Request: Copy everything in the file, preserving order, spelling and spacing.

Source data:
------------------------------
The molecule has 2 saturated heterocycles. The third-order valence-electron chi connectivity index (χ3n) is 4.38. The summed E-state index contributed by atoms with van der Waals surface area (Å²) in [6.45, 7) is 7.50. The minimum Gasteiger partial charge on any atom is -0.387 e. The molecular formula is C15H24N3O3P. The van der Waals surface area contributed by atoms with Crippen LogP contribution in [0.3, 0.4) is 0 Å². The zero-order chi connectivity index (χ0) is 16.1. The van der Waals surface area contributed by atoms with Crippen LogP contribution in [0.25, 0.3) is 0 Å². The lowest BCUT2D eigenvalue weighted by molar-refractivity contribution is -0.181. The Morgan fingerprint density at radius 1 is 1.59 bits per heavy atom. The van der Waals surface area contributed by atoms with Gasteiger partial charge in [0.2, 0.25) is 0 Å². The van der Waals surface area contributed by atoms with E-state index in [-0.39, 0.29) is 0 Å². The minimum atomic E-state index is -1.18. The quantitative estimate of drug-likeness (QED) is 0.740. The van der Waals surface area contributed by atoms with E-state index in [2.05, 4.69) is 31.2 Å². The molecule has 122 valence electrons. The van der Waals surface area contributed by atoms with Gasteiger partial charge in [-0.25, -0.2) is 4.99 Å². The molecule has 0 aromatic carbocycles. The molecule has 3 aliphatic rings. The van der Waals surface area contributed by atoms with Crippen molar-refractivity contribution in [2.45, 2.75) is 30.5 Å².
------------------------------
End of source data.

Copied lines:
The molecule has 2 saturated heterocycles. The third-order valence-electron chi connectivity index (χ3n) is 4.38. The summed E-state index contributed by atoms with van der Waals surface area (Å²) in [6.45, 7) is 7.50. The minimum Gasteiger partial charge on any atom is -0.387 e. The molecular formula is C15H24N3O3P. The van der Waals surface area contributed by atoms with Crippen LogP contribution in [0.3, 0.4) is 0 Å². The zero-order chi connectivity index (χ0) is 16.1. The van der Waals surface area contributed by atoms with Crippen LogP contribution in [0.25, 0.3) is 0 Å². The lowest BCUT2D eigenvalue weighted by molar-refractivity contribution is -0.181. The Morgan fingerprint density at radius 1 is 1.59 bits per heavy atom. The van der Waals surface area contributed by atoms with Gasteiger partial charge in [0.2, 0.25) is 0 Å². The van der Waals surface area contributed by atoms with E-state index in [-0.39, 0.29) is 0 Å². The minimum atomic E-state index is -1.18. The quantitative estimate of drug-likeness (QED) is 0.740. The van der Waals surface area contributed by atoms with E-state index in [2.05, 4.69) is 31.2 Å². The molecule has 122 valence electrons. The van der Waals surface area contributed by atoms with Gasteiger partial charge in [-0.25, -0.2) is 4.99 Å². The molecule has 0 aromatic carbocycles. The molecule has 3 aliphatic rings. The van der Waals surface area contributed by atoms with Crippen molar-refractivity contribution in [2.45, 2.75) is 30.5 Å².